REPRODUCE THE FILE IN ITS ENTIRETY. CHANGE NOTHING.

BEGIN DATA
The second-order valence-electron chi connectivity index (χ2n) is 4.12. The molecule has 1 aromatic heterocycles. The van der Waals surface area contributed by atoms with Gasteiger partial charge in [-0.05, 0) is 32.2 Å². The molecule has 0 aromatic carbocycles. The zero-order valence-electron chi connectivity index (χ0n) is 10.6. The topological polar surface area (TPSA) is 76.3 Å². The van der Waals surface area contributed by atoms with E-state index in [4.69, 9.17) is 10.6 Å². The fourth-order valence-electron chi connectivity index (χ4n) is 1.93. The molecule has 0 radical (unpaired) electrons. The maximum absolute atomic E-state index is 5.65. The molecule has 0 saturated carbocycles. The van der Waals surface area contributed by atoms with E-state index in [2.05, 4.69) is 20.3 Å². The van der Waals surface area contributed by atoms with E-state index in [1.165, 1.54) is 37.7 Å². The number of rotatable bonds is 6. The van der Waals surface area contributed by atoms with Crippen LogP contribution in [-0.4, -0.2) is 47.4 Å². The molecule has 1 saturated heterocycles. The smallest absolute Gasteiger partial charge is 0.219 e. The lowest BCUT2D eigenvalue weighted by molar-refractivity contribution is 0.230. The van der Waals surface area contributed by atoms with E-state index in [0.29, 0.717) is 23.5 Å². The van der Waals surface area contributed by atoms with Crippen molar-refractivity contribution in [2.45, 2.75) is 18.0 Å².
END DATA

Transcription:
The second-order valence-electron chi connectivity index (χ2n) is 4.12. The molecule has 1 aromatic heterocycles. The van der Waals surface area contributed by atoms with Gasteiger partial charge in [-0.05, 0) is 32.2 Å². The molecule has 0 aromatic carbocycles. The zero-order valence-electron chi connectivity index (χ0n) is 10.6. The topological polar surface area (TPSA) is 76.3 Å². The van der Waals surface area contributed by atoms with E-state index in [4.69, 9.17) is 10.6 Å². The fourth-order valence-electron chi connectivity index (χ4n) is 1.93. The molecule has 0 radical (unpaired) electrons. The maximum absolute atomic E-state index is 5.65. The molecule has 0 saturated carbocycles. The van der Waals surface area contributed by atoms with E-state index in [2.05, 4.69) is 20.3 Å². The van der Waals surface area contributed by atoms with E-state index in [1.165, 1.54) is 37.7 Å². The number of rotatable bonds is 6. The van der Waals surface area contributed by atoms with Crippen LogP contribution in [-0.4, -0.2) is 47.4 Å². The molecule has 1 saturated heterocycles. The smallest absolute Gasteiger partial charge is 0.219 e. The lowest BCUT2D eigenvalue weighted by molar-refractivity contribution is 0.230. The van der Waals surface area contributed by atoms with E-state index in [0.29, 0.717) is 23.5 Å². The van der Waals surface area contributed by atoms with Crippen molar-refractivity contribution in [2.45, 2.75) is 18.0 Å².